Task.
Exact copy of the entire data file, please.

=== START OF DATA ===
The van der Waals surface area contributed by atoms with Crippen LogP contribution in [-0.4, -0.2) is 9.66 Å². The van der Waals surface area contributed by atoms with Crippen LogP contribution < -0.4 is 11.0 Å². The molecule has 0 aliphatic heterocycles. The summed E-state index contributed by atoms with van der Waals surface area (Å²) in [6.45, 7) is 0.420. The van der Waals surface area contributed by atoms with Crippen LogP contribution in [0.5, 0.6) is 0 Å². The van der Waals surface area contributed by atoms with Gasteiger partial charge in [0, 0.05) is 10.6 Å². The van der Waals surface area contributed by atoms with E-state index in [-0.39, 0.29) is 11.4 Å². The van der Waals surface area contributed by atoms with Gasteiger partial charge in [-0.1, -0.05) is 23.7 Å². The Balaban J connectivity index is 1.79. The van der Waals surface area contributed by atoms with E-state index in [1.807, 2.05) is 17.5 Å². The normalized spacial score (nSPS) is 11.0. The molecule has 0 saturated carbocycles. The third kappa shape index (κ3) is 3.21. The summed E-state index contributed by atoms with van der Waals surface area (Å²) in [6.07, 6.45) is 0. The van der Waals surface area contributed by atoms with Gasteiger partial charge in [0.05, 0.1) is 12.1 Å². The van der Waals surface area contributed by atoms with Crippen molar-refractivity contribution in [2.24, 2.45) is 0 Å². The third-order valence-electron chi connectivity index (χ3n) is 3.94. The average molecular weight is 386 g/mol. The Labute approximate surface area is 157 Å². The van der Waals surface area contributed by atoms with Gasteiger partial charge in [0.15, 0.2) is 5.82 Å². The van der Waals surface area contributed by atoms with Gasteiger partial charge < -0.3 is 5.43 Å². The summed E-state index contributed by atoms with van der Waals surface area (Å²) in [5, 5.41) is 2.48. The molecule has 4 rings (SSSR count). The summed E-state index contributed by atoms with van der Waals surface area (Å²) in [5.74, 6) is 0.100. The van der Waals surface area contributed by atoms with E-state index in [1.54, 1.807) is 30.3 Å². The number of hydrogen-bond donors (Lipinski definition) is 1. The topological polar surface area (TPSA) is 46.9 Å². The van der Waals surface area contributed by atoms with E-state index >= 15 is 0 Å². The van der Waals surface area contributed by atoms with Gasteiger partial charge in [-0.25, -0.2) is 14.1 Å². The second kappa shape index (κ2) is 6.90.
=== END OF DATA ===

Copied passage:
The van der Waals surface area contributed by atoms with Crippen LogP contribution in [-0.4, -0.2) is 9.66 Å². The van der Waals surface area contributed by atoms with Crippen LogP contribution < -0.4 is 11.0 Å². The molecule has 0 aliphatic heterocycles. The summed E-state index contributed by atoms with van der Waals surface area (Å²) in [6.45, 7) is 0.420. The van der Waals surface area contributed by atoms with Crippen LogP contribution in [0.5, 0.6) is 0 Å². The van der Waals surface area contributed by atoms with Gasteiger partial charge in [0, 0.05) is 10.6 Å². The van der Waals surface area contributed by atoms with E-state index in [-0.39, 0.29) is 11.4 Å². The van der Waals surface area contributed by atoms with Gasteiger partial charge in [-0.1, -0.05) is 23.7 Å². The Balaban J connectivity index is 1.79. The van der Waals surface area contributed by atoms with E-state index in [1.807, 2.05) is 17.5 Å². The normalized spacial score (nSPS) is 11.0. The molecule has 0 saturated carbocycles. The third kappa shape index (κ3) is 3.21. The summed E-state index contributed by atoms with van der Waals surface area (Å²) in [6.07, 6.45) is 0. The van der Waals surface area contributed by atoms with Gasteiger partial charge in [0.05, 0.1) is 12.1 Å². The van der Waals surface area contributed by atoms with Crippen molar-refractivity contribution in [2.24, 2.45) is 0 Å². The third-order valence-electron chi connectivity index (χ3n) is 3.94. The average molecular weight is 386 g/mol. The Labute approximate surface area is 157 Å². The van der Waals surface area contributed by atoms with Gasteiger partial charge in [0.15, 0.2) is 5.82 Å². The van der Waals surface area contributed by atoms with Gasteiger partial charge < -0.3 is 5.43 Å². The summed E-state index contributed by atoms with van der Waals surface area (Å²) in [5, 5.41) is 2.48. The molecule has 4 rings (SSSR count). The summed E-state index contributed by atoms with van der Waals surface area (Å²) in [5.74, 6) is 0.100. The van der Waals surface area contributed by atoms with E-state index in [1.54, 1.807) is 30.3 Å². The number of hydrogen-bond donors (Lipinski definition) is 1. The topological polar surface area (TPSA) is 46.9 Å². The van der Waals surface area contributed by atoms with E-state index >= 15 is 0 Å². The van der Waals surface area contributed by atoms with Gasteiger partial charge in [-0.25, -0.2) is 14.1 Å². The second kappa shape index (κ2) is 6.90.